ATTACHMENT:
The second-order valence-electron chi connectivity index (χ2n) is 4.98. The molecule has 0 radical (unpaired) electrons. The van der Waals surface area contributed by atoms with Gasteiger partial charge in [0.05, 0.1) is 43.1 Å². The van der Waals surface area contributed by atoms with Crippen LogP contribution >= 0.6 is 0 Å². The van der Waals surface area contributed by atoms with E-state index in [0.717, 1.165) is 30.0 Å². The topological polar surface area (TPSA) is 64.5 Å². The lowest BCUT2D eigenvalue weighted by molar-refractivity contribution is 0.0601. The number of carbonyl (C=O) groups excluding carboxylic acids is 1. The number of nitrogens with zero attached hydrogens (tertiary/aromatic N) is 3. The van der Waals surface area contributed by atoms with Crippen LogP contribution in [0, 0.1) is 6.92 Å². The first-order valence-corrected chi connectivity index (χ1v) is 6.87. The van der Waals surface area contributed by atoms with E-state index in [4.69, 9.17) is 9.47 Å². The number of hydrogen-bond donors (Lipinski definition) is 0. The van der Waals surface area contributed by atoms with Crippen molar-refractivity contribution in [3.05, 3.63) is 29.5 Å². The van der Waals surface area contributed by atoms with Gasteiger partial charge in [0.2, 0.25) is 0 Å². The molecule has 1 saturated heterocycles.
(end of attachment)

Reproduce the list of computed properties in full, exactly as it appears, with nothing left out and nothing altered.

The second-order valence-electron chi connectivity index (χ2n) is 4.98. The molecule has 0 radical (unpaired) electrons. The van der Waals surface area contributed by atoms with Gasteiger partial charge in [0.05, 0.1) is 43.1 Å². The van der Waals surface area contributed by atoms with Crippen LogP contribution >= 0.6 is 0 Å². The van der Waals surface area contributed by atoms with E-state index in [0.717, 1.165) is 30.0 Å². The topological polar surface area (TPSA) is 64.5 Å². The lowest BCUT2D eigenvalue weighted by molar-refractivity contribution is 0.0601. The number of carbonyl (C=O) groups excluding carboxylic acids is 1. The number of nitrogens with zero attached hydrogens (tertiary/aromatic N) is 3. The van der Waals surface area contributed by atoms with Crippen LogP contribution in [0, 0.1) is 6.92 Å². The first-order valence-corrected chi connectivity index (χ1v) is 6.87. The van der Waals surface area contributed by atoms with E-state index in [4.69, 9.17) is 9.47 Å². The number of hydrogen-bond donors (Lipinski definition) is 0. The van der Waals surface area contributed by atoms with Crippen molar-refractivity contribution in [3.05, 3.63) is 29.5 Å². The van der Waals surface area contributed by atoms with Gasteiger partial charge in [0.2, 0.25) is 0 Å². The molecule has 1 saturated heterocycles.